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What does it mean for a function to be a solution of a differential equation? I think I understand, but I still don't have a simple or intuitive understanding.

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What does it mean for a number to be a solution of an equation? –  Neal Dec 9 '11 at 3:43
    
A number is a solution when it fits within the range of answers that the function generates. For differential equations an equation is a solution when the equation is created satisfies the derivative's range. –  user17366 Dec 9 '11 at 3:53
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Not quite. An equation is a statement about numbers involving an unknown. A number solves an equation if, when substituted for the unknown, it makes the statement true. Likewise, a differential equation is a statement about functions involving an unknown function. A function solves a differential equation if, when substituted, the statement is true. –  Neal Dec 9 '11 at 12:16
    
Simple? If you "plug in" the function to the differential equation and it gives an equality, then it's a solution! –  The Chaz 2.0 Dec 14 '11 at 2:28

2 Answers 2

Solving $x+1=3$ means finding a value for $x$ that satisfies the equation $x+1=3$. In this case, $x=2$ does the job because $2+1=3$.

Now, given a differential equation such as:

$\frac{dy}{dx}= 2x$ ..........(1)

a solution to this equation is a function (call it $y(x)$). Of course not any function will do. The correct function must satisfy the equation we have in (1) above.

for this particular case, y(x) can be equal to $x^2$.

Why? Because the derivative of $x^2$ with respect to $x$ is $\frac{dy}{dx}= 2x$ which is what we have in our equation.

But wait, what about $y(x)=x^2$+5?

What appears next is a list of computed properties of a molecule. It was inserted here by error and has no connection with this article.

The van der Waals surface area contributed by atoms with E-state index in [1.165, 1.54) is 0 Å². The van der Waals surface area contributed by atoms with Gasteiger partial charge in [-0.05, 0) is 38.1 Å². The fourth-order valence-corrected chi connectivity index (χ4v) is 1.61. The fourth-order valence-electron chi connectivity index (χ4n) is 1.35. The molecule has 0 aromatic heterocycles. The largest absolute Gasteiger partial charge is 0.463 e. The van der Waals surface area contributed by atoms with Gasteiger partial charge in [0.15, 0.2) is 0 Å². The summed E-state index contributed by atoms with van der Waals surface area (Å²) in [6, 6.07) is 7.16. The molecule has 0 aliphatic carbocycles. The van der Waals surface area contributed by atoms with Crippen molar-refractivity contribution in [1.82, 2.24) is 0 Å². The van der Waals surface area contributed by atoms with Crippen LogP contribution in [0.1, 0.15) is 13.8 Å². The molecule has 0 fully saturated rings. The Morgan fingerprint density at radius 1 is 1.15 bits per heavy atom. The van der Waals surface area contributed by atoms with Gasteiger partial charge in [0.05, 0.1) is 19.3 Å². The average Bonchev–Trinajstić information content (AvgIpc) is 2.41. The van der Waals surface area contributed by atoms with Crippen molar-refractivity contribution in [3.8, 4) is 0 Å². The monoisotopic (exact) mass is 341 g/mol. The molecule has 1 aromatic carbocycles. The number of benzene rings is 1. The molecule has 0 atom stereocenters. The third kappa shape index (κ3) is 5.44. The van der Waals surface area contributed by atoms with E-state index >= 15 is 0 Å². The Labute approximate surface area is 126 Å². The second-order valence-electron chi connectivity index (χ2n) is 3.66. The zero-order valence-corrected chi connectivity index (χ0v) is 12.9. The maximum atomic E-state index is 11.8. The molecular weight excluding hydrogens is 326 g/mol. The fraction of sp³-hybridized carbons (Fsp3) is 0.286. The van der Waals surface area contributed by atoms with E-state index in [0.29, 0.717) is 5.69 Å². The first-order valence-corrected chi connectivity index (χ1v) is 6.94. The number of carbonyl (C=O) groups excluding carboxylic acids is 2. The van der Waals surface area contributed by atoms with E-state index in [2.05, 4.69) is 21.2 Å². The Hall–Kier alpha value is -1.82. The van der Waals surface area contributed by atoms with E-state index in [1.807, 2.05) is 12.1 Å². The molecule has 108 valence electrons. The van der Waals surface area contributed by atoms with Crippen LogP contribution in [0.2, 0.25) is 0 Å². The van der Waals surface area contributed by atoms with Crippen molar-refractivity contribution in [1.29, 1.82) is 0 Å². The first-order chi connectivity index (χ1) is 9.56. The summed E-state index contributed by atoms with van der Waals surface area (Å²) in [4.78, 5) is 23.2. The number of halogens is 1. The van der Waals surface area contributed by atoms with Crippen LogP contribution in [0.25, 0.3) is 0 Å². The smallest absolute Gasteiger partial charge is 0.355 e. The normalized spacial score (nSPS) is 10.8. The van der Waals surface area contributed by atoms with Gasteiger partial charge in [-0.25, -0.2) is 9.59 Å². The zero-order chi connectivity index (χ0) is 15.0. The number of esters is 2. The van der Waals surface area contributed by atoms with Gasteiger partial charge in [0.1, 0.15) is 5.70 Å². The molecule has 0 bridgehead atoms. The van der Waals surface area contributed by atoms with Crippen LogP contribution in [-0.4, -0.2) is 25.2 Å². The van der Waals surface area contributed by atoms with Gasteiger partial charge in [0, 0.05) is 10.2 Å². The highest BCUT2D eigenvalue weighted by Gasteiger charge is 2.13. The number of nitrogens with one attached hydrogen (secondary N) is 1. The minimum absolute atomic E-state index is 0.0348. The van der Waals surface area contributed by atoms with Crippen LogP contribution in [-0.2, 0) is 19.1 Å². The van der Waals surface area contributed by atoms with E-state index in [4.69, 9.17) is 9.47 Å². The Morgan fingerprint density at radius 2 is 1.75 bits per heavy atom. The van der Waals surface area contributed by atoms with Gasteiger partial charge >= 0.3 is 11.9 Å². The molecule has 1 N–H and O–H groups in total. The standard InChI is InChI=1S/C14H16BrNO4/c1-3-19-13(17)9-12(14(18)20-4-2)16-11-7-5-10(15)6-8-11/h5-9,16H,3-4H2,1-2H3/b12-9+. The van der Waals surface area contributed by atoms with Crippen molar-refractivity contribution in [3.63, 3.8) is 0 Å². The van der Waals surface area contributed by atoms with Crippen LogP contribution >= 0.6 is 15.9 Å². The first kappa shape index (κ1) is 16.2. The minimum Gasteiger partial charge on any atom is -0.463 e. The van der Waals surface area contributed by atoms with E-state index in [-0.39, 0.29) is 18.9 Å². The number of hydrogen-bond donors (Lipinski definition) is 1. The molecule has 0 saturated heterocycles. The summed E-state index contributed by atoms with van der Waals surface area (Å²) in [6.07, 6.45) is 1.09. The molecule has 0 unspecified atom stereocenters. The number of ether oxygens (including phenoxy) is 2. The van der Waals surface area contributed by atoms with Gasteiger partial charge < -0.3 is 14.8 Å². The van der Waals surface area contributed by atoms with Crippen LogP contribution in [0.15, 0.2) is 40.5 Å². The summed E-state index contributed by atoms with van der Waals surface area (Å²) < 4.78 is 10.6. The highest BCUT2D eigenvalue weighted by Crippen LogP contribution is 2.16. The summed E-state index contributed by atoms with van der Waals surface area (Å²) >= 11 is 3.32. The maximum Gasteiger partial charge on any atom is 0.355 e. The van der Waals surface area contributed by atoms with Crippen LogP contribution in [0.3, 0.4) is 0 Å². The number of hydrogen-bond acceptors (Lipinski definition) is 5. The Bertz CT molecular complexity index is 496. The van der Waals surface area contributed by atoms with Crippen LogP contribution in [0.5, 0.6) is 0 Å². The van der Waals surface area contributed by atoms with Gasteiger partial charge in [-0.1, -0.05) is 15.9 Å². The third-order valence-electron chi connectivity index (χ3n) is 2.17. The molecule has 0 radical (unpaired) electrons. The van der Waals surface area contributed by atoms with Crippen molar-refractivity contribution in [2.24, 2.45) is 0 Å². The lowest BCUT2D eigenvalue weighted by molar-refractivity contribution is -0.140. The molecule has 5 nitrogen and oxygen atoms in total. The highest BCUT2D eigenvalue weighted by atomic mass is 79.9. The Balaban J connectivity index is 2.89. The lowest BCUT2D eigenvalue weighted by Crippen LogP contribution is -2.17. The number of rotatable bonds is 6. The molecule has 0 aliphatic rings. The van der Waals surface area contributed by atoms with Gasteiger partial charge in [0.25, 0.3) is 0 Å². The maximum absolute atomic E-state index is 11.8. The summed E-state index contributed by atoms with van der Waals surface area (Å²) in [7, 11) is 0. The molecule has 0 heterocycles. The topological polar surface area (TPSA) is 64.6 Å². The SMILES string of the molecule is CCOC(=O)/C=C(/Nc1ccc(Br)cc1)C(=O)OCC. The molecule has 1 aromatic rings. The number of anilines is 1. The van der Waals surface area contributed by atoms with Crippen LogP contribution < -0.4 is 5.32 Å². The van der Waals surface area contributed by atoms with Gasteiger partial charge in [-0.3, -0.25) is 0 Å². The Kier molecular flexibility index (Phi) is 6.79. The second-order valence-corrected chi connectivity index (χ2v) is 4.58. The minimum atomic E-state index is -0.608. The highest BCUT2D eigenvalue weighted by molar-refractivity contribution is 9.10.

In fact, this is another solution. As you can see, in this case we end up with many solutions all of the form:

$y(x)=x^2+k$

where k is a constant. This is because, all of such functions satisfy our differential equation.

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Suppose that $\Omega \subset \mathbb{R}^{n+1}$ and that you have some function $F: \Omega \to \mathbb{R}$. Then $F$ defines the differential equation $$F(x, y, y', ..., y^{(n-1)}) = 0$$ A solution to this differential equation is a function $y: (a,b) \to \mathbb{R}$ defined on some open interval (which could be all of $\mathbb{R}$) such that $$(x, y(x), y'(x), ..., y^{(n-1)}(x)) \in \Omega$$ for all $x \in (a,b)$ and $$F(x, y(x), y'(x), ..., y^{(n-1)}(x)) = 0$$ for all $x \in (a,b)$. Since every ordinary differential equation can be written in such a way this defines the notion of solution unambiguously. Intuitively, you can think of this as "$F$ being $0$ on the graph of $y$ and its derivatives." In practice you usually add some requirements on $F$ and $\Omega$, for example it is usual to require that $\Omega$ is a region, and that $F$ is continuous and invertible around $0$.

To give an example, if you have the equation $$y''(x) = 2x^3y(x) + y'(x)^2$$ then you can take $$F(x_1, x_2, x_3, x_4) = 2x_1^3x_2 + x_3^2 - x_4$$

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